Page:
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John 3:16
USC Beeman in TN
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« Reply #6 on: December 19, 2009, 11:58:31 AM »


How did that work USC Beeman?  Were you able to get the syrup in the comb with his method?  I hope your bees make it!

Worked fine.  Didn't have a big enough can.  Walt's instructions show him using sugar water (probably 1:1).  I was using much more concentrated sugar syrup which I kept heating to add more sugar.  FIlling with the thicker syrup takes a lot more time that he described.  But then again, he was using a can probably 3 times larger.
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De Colores,
Ken
sarafina
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« Reply #7 on: December 19, 2009, 01:57:18 PM »

I have some 1 pint squeezer honey jars, I squeeze out a heavy line of honey on top of the top bars in the brood box for emergency feeding when needed. Of course it won't last them long, but it does help out immediately when the hive is as dry as you described.

I had never thought of adding honey directly to the top of the bars.  I will get the 2 frames of honey in next week.  The girls were flying a lot today so hopefully they will find something still blooming besides my roses.  I just have my 2:1 syrup in a boardman feeder which is all I have ever used since I don't have to feed much with our climate.  I only have 2 hives and haven't noticed any robbing problems yet.  Once the sun warmed it up this morning they started taking it - level has dropped some and I saw it bubble once.
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Lone
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« Reply #8 on: December 20, 2009, 01:22:14 AM »

When I feed honey, I put in a saucer covered with cheesecloth so they don't get stuck in it, and put it on top of the frames.  I've just had to start feeding too, Sarafina.  The nuc I am giving honey and another using a jar feeder.

Lone
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Beaver Dam
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« Reply #9 on: December 20, 2009, 09:01:15 AM »

I,ve lost 2 hives over last couple of cold spells and I believe it's due to lack of stores. Ie bees with heads in comb and no stores. ( May have been robed out)?. Sara I would feed honey on top (of frames asap). I've been kepping a close eye on mine here in Azle (NW of Ft Worth). Been feeding open with Honey and comb I froze from cutouts I did this last year.I do this on days they are flying. Also noticed at one of my hives polen coming in. Like that to.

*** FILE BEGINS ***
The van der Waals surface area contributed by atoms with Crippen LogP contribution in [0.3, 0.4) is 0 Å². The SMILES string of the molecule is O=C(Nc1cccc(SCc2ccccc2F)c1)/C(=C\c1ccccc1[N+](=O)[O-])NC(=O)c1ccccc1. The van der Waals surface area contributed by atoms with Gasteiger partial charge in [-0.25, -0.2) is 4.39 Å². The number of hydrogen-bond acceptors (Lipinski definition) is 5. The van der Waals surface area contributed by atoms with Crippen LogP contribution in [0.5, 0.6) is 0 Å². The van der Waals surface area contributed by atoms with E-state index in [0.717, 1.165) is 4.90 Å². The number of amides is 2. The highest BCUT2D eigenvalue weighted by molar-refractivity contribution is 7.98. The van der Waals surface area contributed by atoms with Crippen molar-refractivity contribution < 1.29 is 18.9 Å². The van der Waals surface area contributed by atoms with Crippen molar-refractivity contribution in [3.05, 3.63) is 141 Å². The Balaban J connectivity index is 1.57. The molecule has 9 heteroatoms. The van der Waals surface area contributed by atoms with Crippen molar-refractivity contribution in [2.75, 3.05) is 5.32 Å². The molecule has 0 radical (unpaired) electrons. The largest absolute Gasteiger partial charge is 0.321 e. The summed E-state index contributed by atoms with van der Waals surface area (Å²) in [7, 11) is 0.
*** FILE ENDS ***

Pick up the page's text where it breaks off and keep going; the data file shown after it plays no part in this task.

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bailey
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« Reply #10 on: December 22, 2009, 02:20:21 PM »

i just started feeding a batch of hives in an out yard that all were pretty light.
they were cutouts and late swarms last summer.
i have great luck with a chicken water dispensing bottle setup.
mine holds 3 gallons and i open feed a thick syrup a distance from my hives to prevent robbing.
my weather will be the same as yours so you can feed them pretty heavy right now.
they wont take it if it gets too cold though.

bailey
 
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most often i find my greatest source of stress to be OPS  ( other peoples stupidity )

It is better to keep ones mouth shut and be thought of as a fool than to open ones mouth and in so doing remove all doubt.
sarafina
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« Reply #11 on: December 22, 2009, 03:27:04 PM »

Thanks, bailey.  We got up to the 70's today and have decent temps the next few days so I will be able to get the 2 frames of honey installed (when it isn't raining) and keep the syrup on the front.  They were slow on the first quart, but it was warmer yesterday and they sucked it all down and it is 2:1.  I will keep feeding them as long as the temps hold out and may do some open feeding away from the hives also.
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HAB
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« Reply #12 on: December 22, 2009, 05:17:13 PM »

Good to hear yours are flying.
Got up to 70F here today.  Checked mine, added 2-1 syrup to those that had  taken some from the two Boardman feeders I have in an empty super over an inner cover on each hive.  Out of twenty hives only four needed syrup.  All the hives had some brood except for one.  I THINK its Queenless.  Will check it again in a week.  If it still has no brood I'll combine it with my weakest hive.  I have a Nuc with a laying Queen.  But I'm running a test just to see if I can over winter a three frame nuc.  It has a 5 Frame Nuc Hive Top Feeder like this:



So far it seems to still be growing.